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Yahoo tries legal pirouettes in court, breaks neck

Evan Schuman | June 3, 2015
One of the company’s arguments: Yahoo Mail customers should notify anyone who emails them that any email they send to the customer could be scanned by Yahoo — presumably including the original email already sent before the customer could warn the sender. And that argument didn’t work?

Let me see if I've got this straight. Based on one line in an almost-never-read TOS, it expects its free email customers to contact anyone who emails them and to tell them about Yahoo's scanning? Let's set aside for the moment the facts that this is ridiculous and that pretty much no one will ever do it (nor should Yahoo have expected them to). Even if Yahoo's email users did, the damage would already have been done, as that initial message would have already been scanned. Are Yahoo's users supposed to somehow divine every person who might ever email them and proactively tell them about Yahoo's scans?

And even if they possess this magical ability and are willing to use it to help out Yahoo, notification is not the same as consent. Does Yahoo expect its free users to obtain that consent, too? Yahoo expects a lot for its free email.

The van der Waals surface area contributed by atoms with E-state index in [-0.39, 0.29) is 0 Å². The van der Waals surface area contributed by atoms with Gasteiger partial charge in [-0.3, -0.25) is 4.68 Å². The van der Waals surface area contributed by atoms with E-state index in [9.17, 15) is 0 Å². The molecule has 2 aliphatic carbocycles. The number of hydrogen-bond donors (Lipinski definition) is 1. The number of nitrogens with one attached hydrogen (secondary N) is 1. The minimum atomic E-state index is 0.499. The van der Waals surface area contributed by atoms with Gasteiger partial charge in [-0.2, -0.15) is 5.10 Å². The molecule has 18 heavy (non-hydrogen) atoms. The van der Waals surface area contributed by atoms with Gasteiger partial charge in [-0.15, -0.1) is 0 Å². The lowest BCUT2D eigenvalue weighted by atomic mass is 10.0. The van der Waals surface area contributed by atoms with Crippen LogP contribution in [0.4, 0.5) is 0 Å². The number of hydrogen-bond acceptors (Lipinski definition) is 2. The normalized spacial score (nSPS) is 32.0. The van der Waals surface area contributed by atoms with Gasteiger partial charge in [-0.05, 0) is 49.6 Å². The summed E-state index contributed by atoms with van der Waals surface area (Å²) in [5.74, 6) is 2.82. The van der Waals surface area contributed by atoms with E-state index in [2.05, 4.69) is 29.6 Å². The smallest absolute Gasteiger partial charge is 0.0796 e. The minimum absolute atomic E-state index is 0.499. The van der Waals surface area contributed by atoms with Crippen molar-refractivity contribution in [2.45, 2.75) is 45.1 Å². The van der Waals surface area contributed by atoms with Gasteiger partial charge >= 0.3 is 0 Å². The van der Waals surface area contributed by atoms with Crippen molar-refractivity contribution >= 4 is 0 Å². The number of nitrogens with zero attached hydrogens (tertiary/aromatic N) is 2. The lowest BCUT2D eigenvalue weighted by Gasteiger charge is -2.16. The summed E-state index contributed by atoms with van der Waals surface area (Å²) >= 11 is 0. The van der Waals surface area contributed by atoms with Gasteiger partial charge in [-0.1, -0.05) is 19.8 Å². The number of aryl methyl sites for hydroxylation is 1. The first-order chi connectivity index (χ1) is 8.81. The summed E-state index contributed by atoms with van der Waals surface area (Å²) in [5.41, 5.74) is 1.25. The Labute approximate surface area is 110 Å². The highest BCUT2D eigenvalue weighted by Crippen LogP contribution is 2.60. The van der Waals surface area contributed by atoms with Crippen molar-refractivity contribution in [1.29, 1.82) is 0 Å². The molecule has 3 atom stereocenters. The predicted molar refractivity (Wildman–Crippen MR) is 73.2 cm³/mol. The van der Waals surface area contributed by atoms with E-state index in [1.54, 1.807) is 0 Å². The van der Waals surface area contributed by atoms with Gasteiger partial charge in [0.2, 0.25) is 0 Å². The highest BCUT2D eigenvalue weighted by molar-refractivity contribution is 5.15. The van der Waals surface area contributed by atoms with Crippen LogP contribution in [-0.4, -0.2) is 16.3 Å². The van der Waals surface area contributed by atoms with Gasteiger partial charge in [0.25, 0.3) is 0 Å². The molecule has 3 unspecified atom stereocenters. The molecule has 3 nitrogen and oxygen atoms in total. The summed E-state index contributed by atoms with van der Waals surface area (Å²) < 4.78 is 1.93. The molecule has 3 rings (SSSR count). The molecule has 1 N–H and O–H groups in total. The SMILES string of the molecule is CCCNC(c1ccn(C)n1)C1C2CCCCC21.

Then this delightful nugget, to be filed under "Let's use communications to obscure information-sharing": "In 2012, Yahoo's communications department also recommended that it would be 'good to have a quiet blog post on our advertising or privacy blog about several forms of targeting (not just commercial mail) so we can say we have something out there if there is an issue. No one wants to proactively grab the attention of consumers. It's just a way of having something documented.'" (Note to IT: Don't your people understand that emails are preserved and will be subpoenaed? The more embarrassing the reference, the more likely they'll have to defend it in court.)

I've had enough fun thus far. Time for Koh to have some fun. "The gravamen of Yahoo's argument is that once Plaintiffs discovered that their emails to Yahoo subscribers were being intercepted, stored, and used by Yahoo, Plaintiffs then consented to Yahoo's actions by continuing to email Yahoo subscribers. According to Yahoo, because Plaintiffs now know that any emails Plaintiffs send to Yahoo subscribers will be subject to Yahoo's interception and use of those emails, Plaintiffs 'consent' to future interceptions and cannot allege a future injury as required to establish standing for injunctive relief."

What does the judge think of that argument? "Yahoo would put Plaintiffs in a Catch-22 that would essentially preclude injunctive relief altogether. Yahoo would require Plaintiffs to allege both that Plaintiffs, in order to avoid "consenting" to Yahoo's conduct, stopped emailing Yahoo subscribers after discovering Yahoo's alleged wrongful conduct. And that Plaintiffs continued to email Yahoo subscribers so that Plaintiffs allege a real and immediate threat of future injury, i.e., that Yahoo would intercept Plaintiffs' communications in the future. The Court declines to impose an impossible burden on Plaintiffs."


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